News Column

Pressure Grows on European Union To Act Against Google

March 29, 2012

James Kanter

Google

Consumer group with representatives from 31 European countries is calling for a quick resolution of an inquiry into the company's search and advertising practices.

As E.U. antitrust investigators prepare final recommendations in a case against Google, a prominent consumer group is calling for tough sanctions, warning that the U.S. technology giant may be using its power to the disadvantage of Internet users.

The director general of the European Consumers' Organization, in a letter to Joaquin Almunia, the E.U. antitrust commissioner, said Google "may have abused its position in the search market to direct users to its own services and secondly to reduce the visibility of competing Web sites and services."

The organization includes consumer groups from 31 European countries.

Whether the public has been robbed of choice is likely to be one of the questions in the antitrust investigation, which was formally begun by Almunia on Nov. 30, 2010, and focused on the company's search and advertising policies.

Monique Goyens, the head of the consumers' organization, wrote the letter on March 19 and publicized it Monday. The organization said it expected investigators to make recommendations to Almunia in the coming days.

Almunia should use his "powers to sanction dominant companies who abuse their position to the detriment of consumer welfare," Goyens wrote.

The next stage for Almunia is to decide whether to send Google formal charges known as a statement of objections. Google would be given a chance to respond before any decision was taken to impose fines or orders given to modify its practices.

Almunia could also seek a settlement in which the company agreed to modify its practices without a fine or guilty finding, or drop the case entirely.

Such investigations can drag on for years, which may be why the consumer group and others have stepped up their pressure on Almunia.

A European antitrust case against Microsoft eventually resulted in a series of fines totaling more than $2 billion for the company - - but the process lasted about a decade. During that period, a number of competitors complained that they were losing out to Microsoft and warned that the European process was too slow.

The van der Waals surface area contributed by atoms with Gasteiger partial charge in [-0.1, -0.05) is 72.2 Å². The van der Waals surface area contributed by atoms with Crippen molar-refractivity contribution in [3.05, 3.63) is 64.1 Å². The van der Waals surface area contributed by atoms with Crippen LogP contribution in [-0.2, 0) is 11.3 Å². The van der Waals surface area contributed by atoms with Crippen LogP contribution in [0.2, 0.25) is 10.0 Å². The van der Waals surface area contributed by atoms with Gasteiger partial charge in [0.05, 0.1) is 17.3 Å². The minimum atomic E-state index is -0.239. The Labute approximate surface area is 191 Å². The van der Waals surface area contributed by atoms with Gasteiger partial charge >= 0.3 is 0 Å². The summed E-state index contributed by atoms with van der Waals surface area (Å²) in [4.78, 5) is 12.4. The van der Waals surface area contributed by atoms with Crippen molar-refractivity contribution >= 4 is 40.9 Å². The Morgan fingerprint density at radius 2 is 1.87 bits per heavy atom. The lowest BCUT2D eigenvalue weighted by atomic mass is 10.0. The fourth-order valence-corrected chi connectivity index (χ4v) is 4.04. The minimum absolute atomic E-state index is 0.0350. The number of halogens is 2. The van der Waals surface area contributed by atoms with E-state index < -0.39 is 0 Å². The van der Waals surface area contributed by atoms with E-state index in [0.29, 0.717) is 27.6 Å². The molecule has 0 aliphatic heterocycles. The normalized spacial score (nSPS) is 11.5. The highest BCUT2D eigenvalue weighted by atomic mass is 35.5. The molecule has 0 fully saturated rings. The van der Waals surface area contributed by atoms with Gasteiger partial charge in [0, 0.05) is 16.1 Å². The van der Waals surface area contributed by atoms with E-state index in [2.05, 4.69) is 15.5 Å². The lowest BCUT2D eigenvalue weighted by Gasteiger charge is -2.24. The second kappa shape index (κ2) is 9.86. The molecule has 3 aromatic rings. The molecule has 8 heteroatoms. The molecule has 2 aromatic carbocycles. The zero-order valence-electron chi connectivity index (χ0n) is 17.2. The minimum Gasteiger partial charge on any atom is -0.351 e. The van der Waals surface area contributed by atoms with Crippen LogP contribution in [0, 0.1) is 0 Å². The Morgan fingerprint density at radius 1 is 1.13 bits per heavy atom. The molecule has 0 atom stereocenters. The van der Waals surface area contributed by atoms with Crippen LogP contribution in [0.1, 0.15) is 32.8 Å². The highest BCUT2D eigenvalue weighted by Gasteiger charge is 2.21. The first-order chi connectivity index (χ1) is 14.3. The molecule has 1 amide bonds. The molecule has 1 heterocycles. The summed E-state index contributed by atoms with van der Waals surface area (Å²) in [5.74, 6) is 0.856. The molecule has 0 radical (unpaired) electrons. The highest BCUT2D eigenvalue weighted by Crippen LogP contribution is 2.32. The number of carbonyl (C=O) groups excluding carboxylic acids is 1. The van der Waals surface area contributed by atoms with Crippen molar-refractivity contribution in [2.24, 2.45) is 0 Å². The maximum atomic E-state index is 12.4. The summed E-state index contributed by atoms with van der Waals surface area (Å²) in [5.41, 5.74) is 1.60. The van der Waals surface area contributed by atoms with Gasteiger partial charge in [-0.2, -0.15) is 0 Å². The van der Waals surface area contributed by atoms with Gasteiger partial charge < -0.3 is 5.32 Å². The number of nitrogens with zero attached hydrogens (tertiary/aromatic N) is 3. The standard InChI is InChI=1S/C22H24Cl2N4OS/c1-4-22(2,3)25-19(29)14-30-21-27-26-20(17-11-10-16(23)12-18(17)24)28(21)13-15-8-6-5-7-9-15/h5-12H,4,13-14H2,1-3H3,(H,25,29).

Andreas Schwab, a German member of the European Parliament, said Tuesday that he thought Almunia was pursuing the case as quickly as possible. But Schwab also said that still might not be fast enough to protect the online companies operating in Europe.

"Maybe there is no wrongdoing," Schwab said, but Google has "a de-facto monopoly and we can't allow citizens to be dependent on one company."

Google, which is used for the majority of searches in Europe, has said that it allows consumers to find the information they are seeking as quickly as possible, and that consumers can easily switch to other services.

Google declined to comment on the letter from the organization, or about the timing of the decision.

Almunia said in January that he would review the recommendations in the case, usually a sign that a decision on formal charges is imminent, toward the end of the first quarter of this year. On Tuesday, the European Commission suggested the timetable remained the same.

"The case team will soon report on the case," said Antoine Colombani, a spokesman for Mr. Almunia.

The consumer group has not been alone in putting pressure on the commission at this critical stage of the E.U. investigation. FairSearch, a coalition of 17 companies including Microsoft, which filed a formal complaint against Google in Europe a year ago, has raised its presence with a Web site in Europe that went live last month.

"FairSearch launched in Europe recently to elevate the voices of our European members, several of whom have filed complaints with the commission as it weighs a finding that Google has broken European Union competition and consumer protection laws," Thomas Vinje, the European counsel for FairSearch, said in a statement Tuesday.

Google has been "unfairly directing consumers to Google's own products and away from other providers of specialized search,"and that had put at stake "the future of innovation online" and "the ability of small firms throughout Europe to compete on a level playing field," Vinje said.



Source: (C) 2012 International Herald Tribune. via ProQuest Information and Learning Company; All Rights Reserved


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